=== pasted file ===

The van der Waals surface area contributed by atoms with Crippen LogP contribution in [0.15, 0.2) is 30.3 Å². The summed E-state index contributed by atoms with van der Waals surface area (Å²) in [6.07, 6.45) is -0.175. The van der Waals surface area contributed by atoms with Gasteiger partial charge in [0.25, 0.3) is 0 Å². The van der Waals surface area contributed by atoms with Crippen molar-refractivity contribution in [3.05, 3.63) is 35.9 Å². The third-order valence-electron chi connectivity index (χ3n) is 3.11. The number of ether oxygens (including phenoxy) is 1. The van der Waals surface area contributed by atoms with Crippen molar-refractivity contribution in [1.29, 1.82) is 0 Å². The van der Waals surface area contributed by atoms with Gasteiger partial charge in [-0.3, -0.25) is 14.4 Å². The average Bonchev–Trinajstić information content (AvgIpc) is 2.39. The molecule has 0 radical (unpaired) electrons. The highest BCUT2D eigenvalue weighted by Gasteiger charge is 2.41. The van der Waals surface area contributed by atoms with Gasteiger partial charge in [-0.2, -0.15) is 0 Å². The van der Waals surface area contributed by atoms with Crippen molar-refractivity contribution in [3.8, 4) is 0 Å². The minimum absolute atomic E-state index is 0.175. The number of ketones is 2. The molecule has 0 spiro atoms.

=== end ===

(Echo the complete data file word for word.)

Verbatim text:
The van der Waals surface area contributed by atoms with Crippen LogP contribution in [0.15, 0.2) is 30.3 Å². The summed E-state index contributed by atoms with van der Waals surface area (Å²) in [6.07, 6.45) is -0.175. The van der Waals surface area contributed by atoms with Gasteiger partial charge in [0.25, 0.3) is 0 Å². The van der Waals surface area contributed by atoms with Crippen molar-refractivity contribution in [3.05, 3.63) is 35.9 Å². The third-order valence-electron chi connectivity index (χ3n) is 3.11. The number of ether oxygens (including phenoxy) is 1. The van der Waals surface area contributed by atoms with Crippen molar-refractivity contribution in [1.29, 1.82) is 0 Å². The van der Waals surface area contributed by atoms with Gasteiger partial charge in [-0.3, -0.25) is 14.4 Å². The average Bonchev–Trinajstić information content (AvgIpc) is 2.39. The molecule has 0 radical (unpaired) electrons. The highest BCUT2D eigenvalue weighted by Gasteiger charge is 2.41. The van der Waals surface area contributed by atoms with Gasteiger partial charge in [-0.2, -0.15) is 0 Å². The van der Waals surface area contributed by atoms with Crippen molar-refractivity contribution in [3.8, 4) is 0 Å². The minimum absolute atomic E-state index is 0.175. The number of ketones is 2. The molecule has 0 spiro atoms.